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Allegations against staff

Working Together to Safeguard Children 2018 sets out clear guidance about what should happen if an allegation of abuse is made against a person who works with children.   

This is supported locally by the Safeguarding Partnerships guidance on allegation management and the following:

The Local Authority Designated Officer (LADO) can be contacted via the Quality Assurance and Review Service 

Clarence House
Euclid Street

Tel: (01793) 463854


All allegations of abuse of children by those who work with children must be taken seriously. Allegations against any person who works with children, whether in a paid or unpaid capacity, cover a wide range of circumstances.

This procedure should be applied when there is such an allegation or concern that a person who works with children, has:

  • behaved in a way that has harmed a child, or may have harmed a child
  • possibly committed a criminal offence against or related to a child
  • behaved towards a child or children in a way that indicates he or she may pose a risk of harm to children

These behaviours should be considered within the context of the four categories of abuse, for example, physical, sexual and emotional abuse and neglect. These include concerns relating to inappropriate relationships between members of staff and children or young people, for example: Sexual Offences Act 2003

  • Having a sexual relationship with a child under 18 if in a position of trust in respect of that child, even if consensual (see s16-19 Sexual offences Act 2003)
  • Grooming, for example, meeting a child under 16 with intent to commit a relevant offence (see s15 Sexual Offences Act 2003‚Äč)
  • Other 'grooming' behaviour giving rise to concerns of a broader child protection nature, for example, inappropriate text  or email messages or images, gifts, socialising
  • Possession of indecent photographs  or pseudo-photographs of children

If concerns arise about the person's behaviour to her or his own children, the police and/or children's social care must consider informing the employer or organisation in order to assess whether there may be implications for children with whom the person has contact at work or in the organisation, in which case this procedure will apply.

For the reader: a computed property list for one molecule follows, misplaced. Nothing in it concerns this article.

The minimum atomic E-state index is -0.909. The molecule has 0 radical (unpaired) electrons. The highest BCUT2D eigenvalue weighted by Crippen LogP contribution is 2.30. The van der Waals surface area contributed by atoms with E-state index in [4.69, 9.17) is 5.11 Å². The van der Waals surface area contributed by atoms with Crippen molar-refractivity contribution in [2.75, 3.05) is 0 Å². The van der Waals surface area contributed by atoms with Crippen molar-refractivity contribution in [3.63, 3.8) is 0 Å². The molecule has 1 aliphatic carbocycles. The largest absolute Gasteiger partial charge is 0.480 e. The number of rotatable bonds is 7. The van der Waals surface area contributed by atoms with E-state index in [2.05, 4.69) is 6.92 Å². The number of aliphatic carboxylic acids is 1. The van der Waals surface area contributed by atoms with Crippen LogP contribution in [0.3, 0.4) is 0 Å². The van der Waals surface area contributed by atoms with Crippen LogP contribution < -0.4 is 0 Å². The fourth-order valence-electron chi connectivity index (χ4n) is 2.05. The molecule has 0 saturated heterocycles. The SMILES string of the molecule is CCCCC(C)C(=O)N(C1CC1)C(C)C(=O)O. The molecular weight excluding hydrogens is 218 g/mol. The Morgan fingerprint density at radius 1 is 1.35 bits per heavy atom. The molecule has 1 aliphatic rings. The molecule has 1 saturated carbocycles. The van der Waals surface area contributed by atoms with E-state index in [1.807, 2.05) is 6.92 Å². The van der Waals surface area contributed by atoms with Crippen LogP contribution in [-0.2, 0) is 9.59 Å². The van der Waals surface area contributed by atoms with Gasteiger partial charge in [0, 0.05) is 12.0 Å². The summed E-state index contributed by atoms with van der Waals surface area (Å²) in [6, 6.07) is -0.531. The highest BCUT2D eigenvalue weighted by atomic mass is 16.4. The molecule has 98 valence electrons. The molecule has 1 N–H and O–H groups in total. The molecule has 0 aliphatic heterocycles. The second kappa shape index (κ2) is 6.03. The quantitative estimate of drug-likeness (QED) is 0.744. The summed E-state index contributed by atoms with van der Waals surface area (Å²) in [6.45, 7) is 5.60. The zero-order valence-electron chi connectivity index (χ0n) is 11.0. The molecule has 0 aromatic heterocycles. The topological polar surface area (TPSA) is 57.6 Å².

Allegations of historical abuse should be responded to in the same way as contemporary concerns. In such cases, it is important to find out whether the person against whom the allegation is made is still working with children and if so, to inform the person's current employer or voluntary organisation or refer their family for assessment.

All references in this document to staff or members of staff should be interpreted as meaning all paid or unpaid staff or professionals and volunteers, including, for example, foster carers, approved adopters and child minders. This chapter also applies to any person, who manages or facilitates access to an establishment where children are present. 

Making safeguarding referrals to the disclosure and barring service (DBS)

If you dismiss or remove a person from regulated activity (or may have done so had they not left)’ because they have harmed or posed a risk of harm to a child or vulnerable adult, then you have a legal duty to refer the person to the DBS.

The DBS’ role is to make barring decisions about people who are referred to it (usually following an employer’s disciplinary process), with the possible consequence of the person being barred from working or volunteering with children and/or vulnerable adults.

The DBS uses a fair, thorough and consistent process that ensures that the decision it reaches is both proportionate and appropriate to the risk the person poses to children or vulnerable adults.

The DBS website provides a range of materials to help you to consider or make a referral. This includes a referral form, referral guidance, frequently asked questions and a series of fact sheets.

You may also contact the DBS Helpline on 01325 953795 for information or advice about making a referral.